Making lasers smaller and more capable of rapidly alternating between frequencies, while remaining within a narrow band, is an essential part of bringing down the cost of technologies such as LiDAR and optical communication. Much of the challenge here lies understandably in finding the right materials that enable a laser which incorporates all of these properties.
Here a recent study by [Viacheslav Snigirev] and colleagues (press release) demonstrates how combining the properties of lithium niobate (LiNbO3) with those of silicon nitride (Si3N4) into a hybrid (Si3N4)–LiNbO3 wafer stack allows for an InP-based laser source to be modulated in the etched photonic circuitry to achieve the desired output properties.
Much of the modulation stability is achieved through laser self-injection locking via the microresonator structures on the hybrid chip. These provide optical back reflection that forces the laser diode to resonate at a specific frequency, providing the frequency lock. What enables the fast frequency tuning is that this is determined by the applied voltage on the microresonator structure via the formed electrodes.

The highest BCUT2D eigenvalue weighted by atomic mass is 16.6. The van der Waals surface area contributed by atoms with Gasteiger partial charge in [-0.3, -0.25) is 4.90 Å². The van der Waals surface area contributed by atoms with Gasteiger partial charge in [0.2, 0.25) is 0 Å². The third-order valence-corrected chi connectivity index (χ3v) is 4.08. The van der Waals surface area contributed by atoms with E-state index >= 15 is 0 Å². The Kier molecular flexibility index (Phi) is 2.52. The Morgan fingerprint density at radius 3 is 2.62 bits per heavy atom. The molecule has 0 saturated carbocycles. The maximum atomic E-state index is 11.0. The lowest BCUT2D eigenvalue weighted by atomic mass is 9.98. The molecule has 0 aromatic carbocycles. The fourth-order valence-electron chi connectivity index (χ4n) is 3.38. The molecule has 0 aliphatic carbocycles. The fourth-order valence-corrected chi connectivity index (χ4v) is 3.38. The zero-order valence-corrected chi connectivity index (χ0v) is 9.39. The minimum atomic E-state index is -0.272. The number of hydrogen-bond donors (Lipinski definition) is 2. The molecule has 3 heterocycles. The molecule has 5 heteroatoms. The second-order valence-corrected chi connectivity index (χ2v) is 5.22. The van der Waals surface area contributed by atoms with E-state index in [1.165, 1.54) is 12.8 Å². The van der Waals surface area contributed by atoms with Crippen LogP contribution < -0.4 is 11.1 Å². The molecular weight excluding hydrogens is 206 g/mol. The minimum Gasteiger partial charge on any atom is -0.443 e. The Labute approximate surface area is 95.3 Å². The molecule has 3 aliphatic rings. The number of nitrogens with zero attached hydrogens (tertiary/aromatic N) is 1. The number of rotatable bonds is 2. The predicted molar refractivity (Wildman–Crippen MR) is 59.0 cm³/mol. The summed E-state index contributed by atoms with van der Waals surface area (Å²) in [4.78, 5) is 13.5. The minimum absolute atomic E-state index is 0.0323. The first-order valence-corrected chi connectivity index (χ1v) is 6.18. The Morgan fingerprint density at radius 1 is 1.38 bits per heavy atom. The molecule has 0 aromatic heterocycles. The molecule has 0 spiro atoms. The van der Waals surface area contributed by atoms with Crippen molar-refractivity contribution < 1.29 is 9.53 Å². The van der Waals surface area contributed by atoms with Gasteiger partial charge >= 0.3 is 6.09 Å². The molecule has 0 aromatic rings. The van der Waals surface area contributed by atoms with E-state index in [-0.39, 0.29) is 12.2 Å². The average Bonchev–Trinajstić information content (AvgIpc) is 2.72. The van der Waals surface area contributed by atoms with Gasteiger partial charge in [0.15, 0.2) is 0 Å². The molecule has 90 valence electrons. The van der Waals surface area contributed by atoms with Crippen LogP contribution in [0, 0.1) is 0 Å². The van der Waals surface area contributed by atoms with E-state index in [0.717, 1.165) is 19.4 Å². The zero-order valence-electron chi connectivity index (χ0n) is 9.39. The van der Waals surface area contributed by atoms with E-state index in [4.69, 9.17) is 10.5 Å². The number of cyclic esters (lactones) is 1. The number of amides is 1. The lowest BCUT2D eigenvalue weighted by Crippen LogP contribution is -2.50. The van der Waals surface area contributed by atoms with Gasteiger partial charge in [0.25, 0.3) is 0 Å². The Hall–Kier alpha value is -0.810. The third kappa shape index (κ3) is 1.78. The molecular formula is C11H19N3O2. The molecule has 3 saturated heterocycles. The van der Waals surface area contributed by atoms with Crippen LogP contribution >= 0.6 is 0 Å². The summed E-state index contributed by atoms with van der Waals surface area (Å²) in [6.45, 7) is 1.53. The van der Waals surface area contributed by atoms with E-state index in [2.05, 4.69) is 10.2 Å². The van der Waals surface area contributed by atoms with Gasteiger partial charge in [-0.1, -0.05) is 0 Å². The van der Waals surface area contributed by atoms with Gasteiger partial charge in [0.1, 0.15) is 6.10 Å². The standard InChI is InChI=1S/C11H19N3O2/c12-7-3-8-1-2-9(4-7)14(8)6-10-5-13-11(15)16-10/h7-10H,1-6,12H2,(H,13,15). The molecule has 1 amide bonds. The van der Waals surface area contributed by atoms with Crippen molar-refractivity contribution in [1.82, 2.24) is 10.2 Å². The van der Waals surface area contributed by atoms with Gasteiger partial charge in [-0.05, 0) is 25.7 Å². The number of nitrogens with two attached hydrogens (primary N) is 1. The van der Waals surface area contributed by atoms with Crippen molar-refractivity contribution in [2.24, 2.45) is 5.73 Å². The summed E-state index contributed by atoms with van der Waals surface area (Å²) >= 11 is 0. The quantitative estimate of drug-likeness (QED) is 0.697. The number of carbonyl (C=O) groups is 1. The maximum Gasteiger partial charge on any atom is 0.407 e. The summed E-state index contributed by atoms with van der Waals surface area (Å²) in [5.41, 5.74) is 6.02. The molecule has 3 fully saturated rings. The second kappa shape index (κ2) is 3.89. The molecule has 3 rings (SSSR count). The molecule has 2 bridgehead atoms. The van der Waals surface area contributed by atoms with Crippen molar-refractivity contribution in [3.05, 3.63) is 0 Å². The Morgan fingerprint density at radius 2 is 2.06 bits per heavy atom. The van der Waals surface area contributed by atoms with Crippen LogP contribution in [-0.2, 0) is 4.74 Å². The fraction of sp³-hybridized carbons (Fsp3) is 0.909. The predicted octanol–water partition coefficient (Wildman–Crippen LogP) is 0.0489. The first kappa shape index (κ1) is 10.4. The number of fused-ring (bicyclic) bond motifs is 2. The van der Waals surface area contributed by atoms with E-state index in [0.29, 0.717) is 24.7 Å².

With a LiDAR demonstration in the paper that uses one of these hybrid circuits it is demonstrated that the direct wafer bonding approach works well, and a number of optimization suggestions are provided. As with all of these studies, they build upon years of previous research as problems are found and solutions suggested and tested. It would seem that thin-film LiNbO3 structures are now finding some very useful applications in photonics.
(Heading image: Stack of Si3N4-LiNbO3 forming the integrated laser and integrated into test setup (d). (Credit: Snigirev et al., 2023) )